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The flavonoid quercetin ameliorates Alzheimer’s disease pathology and protects cognitive and emotional function in aged triple transgenic Alzheimer´s disease model mice

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... With this in mind, GSK-3β inhibitors could represent a promising treatment strategy for AD. gliosis in the hippocampus and amygdala of 3xTg-AD mice, decreasing the number of paired helical filaments (PHF), Aβ levels, and BACE1-mediated cleavage of APP [171,172]. In quercetin-treated 3xTg-AD mice, reactive microglia and Aβ aggregates were reduced [173], and the oral administration of quercetin increased brain apolipoprotein E (ApoE) and decreased Aβ levels in the cerebral cortex of 5xFAD mice model [174]. ...
... In accordance, senile plaques were reduced by quercetin in the cerebral cortex and hippocampus of APP/PS1 mice [170]. Other in vivo studies revealed that quercetin decreased extracellular β-amyloidosis, tauopathy, astrogliosis, and microgliosis in the hippocampus and amygdala of 3xTg-AD mice, decreasing the number of paired helical filaments (PHF), Aβ levels, and BACE1-mediated cleavage of APP [171,172]. In quercetin-treated 3xTg-AD mice, reactive microglia and Aβ aggregates were reduced [173], and the oral administration of quercetin increased brain apolipoprotein E (ApoE) and decreased Aβ levels in the cerebral cortex of 5xFAD mice model [174]. ...
... Another study also showed that a quercetin-enriched diet during the early-middle pathology stages ameliorated cognitive dysfunction in APP/PS1 mice [175]. In addition, beneficial effects of quercetin in learning, memory deficits, and cognitive function were demonstrated in APP/PS1, APP23, and 3xTg-AD transgenic mice models of AD [170][171][172]219]. Furthermore, quercetin administration in Aβ-induced amnesic mice enhanced learning and memory performance [206,209,270]. ...
Article
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Alzheimer’s disease (AD) is the most common neurodegenerative disorder affecting elderly people worldwide. Currently, there are no effective treatments for AD able to prevent disease progression, highlighting the urgency of finding new therapeutic strategies to stop or delay this pathology. Several plants exhibit potential as source of safe and multi-target new therapeutic molecules for AD treatment. Meanwhile, Eucalyptus globulus extracts revealed important pharmacological activities, namely antioxidant and anti-inflammatory properties, which can contribute to the reported neuroprotective effects. This review summarizes the chemical composition of essential oil (EO) and phenolic extracts obtained from Eucalyptus globulus leaves, disclosing major compounds and their effects on AD-relevant pathological features, including deposition of amyloid-β (Aβ) in senile plaques and hyperphosphorylated tau in neurofibrillary tangles (NFTs), abnormalities in GABAergic, cholinergic and glutamatergic neurotransmission, inflammation, and oxidative stress. In general, 1,8-cineole is the major compound identified in EO, and ellagic acid, quercetin, and rutin were described as main compounds in phenolic extracts from Eucalyptus globulus leaves. EO and phenolic extracts, and especially their major compounds, were found to prevent several pathological cellular processes and to improve cognitive function in AD animal models. Therefore, Eucalyptus globulus leaves are a relevant source of biological active and safe molecules that could be used as raw material for nutraceuticals and plant-based medicinal products useful for AD prevention and treatment.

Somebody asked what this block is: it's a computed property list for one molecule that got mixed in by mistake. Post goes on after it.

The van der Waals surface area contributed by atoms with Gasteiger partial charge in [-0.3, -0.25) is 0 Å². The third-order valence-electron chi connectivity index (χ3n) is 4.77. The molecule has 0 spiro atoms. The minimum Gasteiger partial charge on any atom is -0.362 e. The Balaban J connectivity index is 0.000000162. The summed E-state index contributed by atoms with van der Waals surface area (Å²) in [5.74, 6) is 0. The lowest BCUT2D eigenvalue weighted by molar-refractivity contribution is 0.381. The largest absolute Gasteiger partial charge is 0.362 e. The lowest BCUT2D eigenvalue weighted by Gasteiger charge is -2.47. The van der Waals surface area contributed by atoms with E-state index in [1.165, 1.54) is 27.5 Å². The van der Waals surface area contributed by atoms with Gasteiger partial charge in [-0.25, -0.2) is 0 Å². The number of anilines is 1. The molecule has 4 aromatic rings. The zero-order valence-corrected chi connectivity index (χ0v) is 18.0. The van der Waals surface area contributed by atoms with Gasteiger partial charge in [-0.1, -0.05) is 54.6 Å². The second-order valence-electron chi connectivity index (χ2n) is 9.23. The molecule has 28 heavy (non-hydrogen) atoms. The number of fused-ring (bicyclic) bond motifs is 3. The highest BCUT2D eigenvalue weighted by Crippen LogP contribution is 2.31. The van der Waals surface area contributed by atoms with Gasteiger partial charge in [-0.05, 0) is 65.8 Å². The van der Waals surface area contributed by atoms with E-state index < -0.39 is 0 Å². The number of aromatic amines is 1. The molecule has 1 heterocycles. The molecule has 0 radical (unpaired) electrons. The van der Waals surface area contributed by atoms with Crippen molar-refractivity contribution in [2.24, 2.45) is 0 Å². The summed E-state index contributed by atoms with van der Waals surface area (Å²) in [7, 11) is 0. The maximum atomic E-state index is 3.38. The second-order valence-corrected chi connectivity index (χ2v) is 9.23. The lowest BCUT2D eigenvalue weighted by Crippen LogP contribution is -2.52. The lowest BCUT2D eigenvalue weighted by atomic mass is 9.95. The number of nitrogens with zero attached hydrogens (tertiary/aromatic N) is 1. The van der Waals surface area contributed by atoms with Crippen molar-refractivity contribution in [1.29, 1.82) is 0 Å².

... En esta investigación se evaluó el aprendizaje, la memoria espacial y conductas a través del laberinto en cruz elevado, en donde se obtuvo que la quercetina indujo un mejor rendimiento en tareas de aprendizaje y memoria espacial y un mayor comportamiento de evaluación de riesgo basado en la prueba del laberinto en cruz y en la prueba del laberinto de agua de Morris; para entender más globalmente el ¿por qué de estas respuestas? se evaluaron algunos tejidos de distintas del cerebro a través de pruebas como el ELISA, Western Blot y la IHC (Sabogal-Guáqueta et al, 2015). Empero, con la utilización de IHC se evaluaron las regiones que incluyen el CA1 y el subículo (hipocampo), la corteza entorrinal (EC) y la amígdala, en donde se observó una pérdida de densidad celular en el subículo en los ratones 3xTg-AD tratados con vehículo, y el tratamiento con quercetina aumentó la densidad celular en el subículo a un nivel similar al de los ratones no transgénicos tratados con vehículo o quercetina (Sabogal-Guáqueta et al, 2015). ...
... se evaluaron algunos tejidos de distintas del cerebro a través de pruebas como el ELISA, Western Blot y la IHC (Sabogal-Guáqueta et al, 2015). Empero, con la utilización de IHC se evaluaron las regiones que incluyen el CA1 y el subículo (hipocampo), la corteza entorrinal (EC) y la amígdala, en donde se observó una pérdida de densidad celular en el subículo en los ratones 3xTg-AD tratados con vehículo, y el tratamiento con quercetina aumentó la densidad celular en el subículo a un nivel similar al de los ratones no transgénicos tratados con vehículo o quercetina (Sabogal-Guáqueta et al, 2015). Como conclusión, sugirieron que, según estos hallazgos la quercetina revierte las características histológicas del Alzheimer y protege la función cognitiva y emocional en ratones 3xTg-AD de edad avanzada. ...
... Como conclusión, sugirieron que, según estos hallazgos la quercetina revierte las características histológicas del Alzheimer y protege la función cognitiva y emocional en ratones 3xTg-AD de edad avanzada. (Sabogal-Guáqueta et al, 2015) En el contexto colombiano existen varios laboratorios que emplean la técnica de inmunohistoquímica dentro de sus investigaciones comportamentales, algunos de estas están liderados por el PhD Javier Rico, la PhD Marisol Lamprea, el PhD Efraín, la PhD Elena García, el PhD Fernando Cárdenas, la PhD Patricia Cardona, la PhD Liliana Francis, entre otros. ...